“Jennifer?” asked the kid’s mother, turning to face the three girls. “Jennifer Shoemaker? Is that you?”

The pretty blonde girl flushed bright red and shimmied her stool in the opposite direction. But it was too late. The kid’s mom thundered past Darby, grabbed the bottom of Jennifer’s stool, and spun her around.

“Jennifer! It IS you!” croaked the kid’s mom with the horror of recognition. “Oh, God, Jennifer. I’m so embarrassed. Tell this police officer that I’m a good mother and that this is some kind of fluke.”

Jennifer’s friends held their hands over their mouths in barely suppressed laughter. But Jennifer just looked at her own pointy shoes and grimaced.

“I’m not a real police officer,” said Petra. “I just work for Sattler & Grand.”

“I’ll pay for the clothes,” said the kid’s mom, whirling suddenly on Petra. “I don’t mind. I’ll pay double. I just don’t want him to get into trouble. I don’t want ANY trouble.”

“Are you gonna pay for all the damage he did, too?” asked Petra. The woman just hugged her purse.

“We need to get him to stop running, first thing,” said Petra. “He could hurt somebody.”

Petra’s walkie-talkie started spouting garbled mush that only she could understand. Darby could hear fresh screams from the other straightaway.

“This is a real problem, here,” said Petra into her radio, “Go ahead and call them. We’re going to need real help.”

“Here he comes,” shouted old Mr. Honeycutt. Everybody turned to look.

The kid hadn’t slowed down at all. If anything, he had sped up. His tenacity was impressive: the Circle was nearly three-quarters of a mile around and tiled with shin-busting hardwood tile. In the morning before the mall opened, leather-boned old women walked around the Circle for exercise, but everybody else usually only made it around once before heading home exhausted with their lucre. This kid didn’t show any signs of stopping. And there wasn’t anybody chasing him, either. The rest of the security guards were just waiting. Where could the kid go?

The whole bend was mesmerized as the kid galumphed past. Darby thought the kid was some kind of rare suburban prodigy. His rubber tennis shoes slapped the floor like monstrous lace-up flyswatters. The kid was fat – true -- but he moved like a beast chewing through stalks of grass while chasing prey on the savannah. He had perfect form, and his dimpled knees slapped in time like a card in the spokes of a bicycle. Not a breath went wasted.

He was wearing a green shirt with a picture on the front of a cartoon bulldozer leveling skyscrapers. The shirt was too small. Much too small.

While the kid passed, the bend was stunned into shocked silence. It wasn’t until after he had rounded the corner that his mother started shrieking for him to come back. That she would pay for everything and that he wasn’t in trouble. But her screams were like shots fired after the battle. The folks in the bend listened to his cheap slapping tennis shoes squeak, turn, and then fade away.

It was obvious that it couldn’t last. Darby thought the smart policy was just to wait for him to collapse from exhaustion.

“That kid can run,” said old Mr. Honeycutt, who fancied himself something of a sportsman. “He’s a born defensive end, if you ask me. When do kids start playing football, nowadays?”

“Oh, he doesn’t like sports,” said the kid’s mom, “Besides, sports are dangerous. You always read in the paper about some awful little child getting his head bashed in or dying of sunstroke because he didn’t get enough water.”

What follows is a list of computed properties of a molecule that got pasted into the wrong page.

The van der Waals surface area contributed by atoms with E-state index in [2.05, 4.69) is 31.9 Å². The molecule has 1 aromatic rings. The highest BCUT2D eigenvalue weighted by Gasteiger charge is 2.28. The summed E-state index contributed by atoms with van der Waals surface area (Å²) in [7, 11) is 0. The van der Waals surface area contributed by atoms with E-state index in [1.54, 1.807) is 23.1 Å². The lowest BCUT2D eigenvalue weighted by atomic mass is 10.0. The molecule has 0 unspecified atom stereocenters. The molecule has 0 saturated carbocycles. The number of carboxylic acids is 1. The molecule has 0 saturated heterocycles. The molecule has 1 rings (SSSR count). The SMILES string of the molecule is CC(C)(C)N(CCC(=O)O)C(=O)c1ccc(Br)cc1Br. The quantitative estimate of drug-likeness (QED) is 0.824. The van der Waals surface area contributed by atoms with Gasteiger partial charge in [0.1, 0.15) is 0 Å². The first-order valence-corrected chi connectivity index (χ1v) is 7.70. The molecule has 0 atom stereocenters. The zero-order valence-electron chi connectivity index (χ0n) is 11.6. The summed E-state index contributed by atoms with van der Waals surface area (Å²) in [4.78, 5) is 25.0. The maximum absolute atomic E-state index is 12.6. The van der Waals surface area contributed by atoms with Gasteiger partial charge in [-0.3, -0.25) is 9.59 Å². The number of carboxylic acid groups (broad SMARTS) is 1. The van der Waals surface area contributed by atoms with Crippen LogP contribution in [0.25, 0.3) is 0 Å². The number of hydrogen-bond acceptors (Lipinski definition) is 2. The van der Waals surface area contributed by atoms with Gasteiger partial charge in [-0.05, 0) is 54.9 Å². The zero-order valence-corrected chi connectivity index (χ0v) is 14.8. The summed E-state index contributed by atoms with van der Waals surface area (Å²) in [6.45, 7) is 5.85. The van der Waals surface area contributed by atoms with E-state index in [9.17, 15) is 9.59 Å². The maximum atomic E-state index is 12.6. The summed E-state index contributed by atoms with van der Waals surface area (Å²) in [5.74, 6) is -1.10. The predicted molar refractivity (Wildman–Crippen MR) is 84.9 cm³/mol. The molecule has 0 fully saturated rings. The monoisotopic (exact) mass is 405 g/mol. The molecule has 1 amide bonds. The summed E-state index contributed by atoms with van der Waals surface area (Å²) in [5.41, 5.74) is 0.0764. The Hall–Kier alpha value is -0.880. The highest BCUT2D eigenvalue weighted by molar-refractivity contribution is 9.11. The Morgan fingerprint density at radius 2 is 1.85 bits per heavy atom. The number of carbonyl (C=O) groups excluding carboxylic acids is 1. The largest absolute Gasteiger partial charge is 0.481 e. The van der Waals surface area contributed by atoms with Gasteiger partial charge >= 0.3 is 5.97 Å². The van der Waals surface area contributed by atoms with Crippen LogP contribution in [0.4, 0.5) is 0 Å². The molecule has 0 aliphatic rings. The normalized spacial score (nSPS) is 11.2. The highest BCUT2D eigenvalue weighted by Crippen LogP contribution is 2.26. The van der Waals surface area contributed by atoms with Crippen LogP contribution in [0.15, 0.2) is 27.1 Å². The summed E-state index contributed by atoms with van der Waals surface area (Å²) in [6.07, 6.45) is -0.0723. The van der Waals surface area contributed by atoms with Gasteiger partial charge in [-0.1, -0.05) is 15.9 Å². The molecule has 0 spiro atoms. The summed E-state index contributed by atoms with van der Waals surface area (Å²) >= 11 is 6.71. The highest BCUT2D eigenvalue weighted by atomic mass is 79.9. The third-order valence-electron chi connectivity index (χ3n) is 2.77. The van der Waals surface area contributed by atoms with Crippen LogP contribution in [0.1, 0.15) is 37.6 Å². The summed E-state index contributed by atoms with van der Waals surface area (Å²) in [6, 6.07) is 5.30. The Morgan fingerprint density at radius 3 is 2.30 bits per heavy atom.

“He looked a little green though, didn’t he?” said Petra nervously. “Real green. I hope he’s going to be okay.”

“He has a very limited constitution,” said the kid’s mom.

“We’ve got enough guards to keep the doors secure, and he can’t get upstairs without somebody nabbing him,” said Petra. “What we need to do is stop him here in one of the bends while he’s off balance.”

Petra didn’t move. She looked at the rest of the mall employees, sizing them up.

“I’m not getting in front of that little demon,” said old Mr. Honeycutt. “Just let him keep going.”

“The longer he keeps running, the higher the chance that he’ll hurt himself or somebody else,” said Petra. Everybody looked at Darby. Darby sat down in his fold-out burlap chair and grabbed a gun magazine.

“Don’t you play sports, Darby?” asked Petra. “Why don’t you go bring him down?”

“I sell magazines,” said Darby. “I don’t see what the big deal is, anyway. He looks like he’s having a good time.”

“He sure isn’t crying now,” agreed old Mr. Honeycutt. Petra gave an exasperated, overdramatic sigh.

“He’s never done anything like this in his life,” said the kid’s mom. “I just want to take him home.”

“If we don’t do something real fast,” said Petra, “The cops are gonna get involved. You don’t know how big a nightmare that is, ma’m.”

The kid’s mom looked at the ground. She looked like she was about to fall over. Darby priced shotguns.

“Let’s try and stop him on his next pass,” said the kid’s mom, finally. She fluttered a hand in her face, trying to get some oxygen flowing. “He won’t try and run over his own mom again. Not my baby.”

“Get your spatulas ready,” said the tall, thin girl under her breath. Jennifer glowered at her. No one laughed.

“Alright,” said Petra. “Well, why don’t you position yourself somewhere where you can get right out in front of him? I’ll get beside you and we’ll present a real obstacle. There’s really no way that kid can get through both of us.”

The kid’s mom set her purse down along one wall and joined Petra right at the sharpest curve of the bend. Petra kept squawking into her radio, and the kid’s mom just stood there talking to herself. Her thoughts definitely ran deep and bloody, from the few words Darby could make out.

“I’ve never seen anything like this before in my life,” said old Mr. Honeycutt, stacking a set of swirly green-and-white unicorn’s horn candles. “Where does that kid think he’s going?”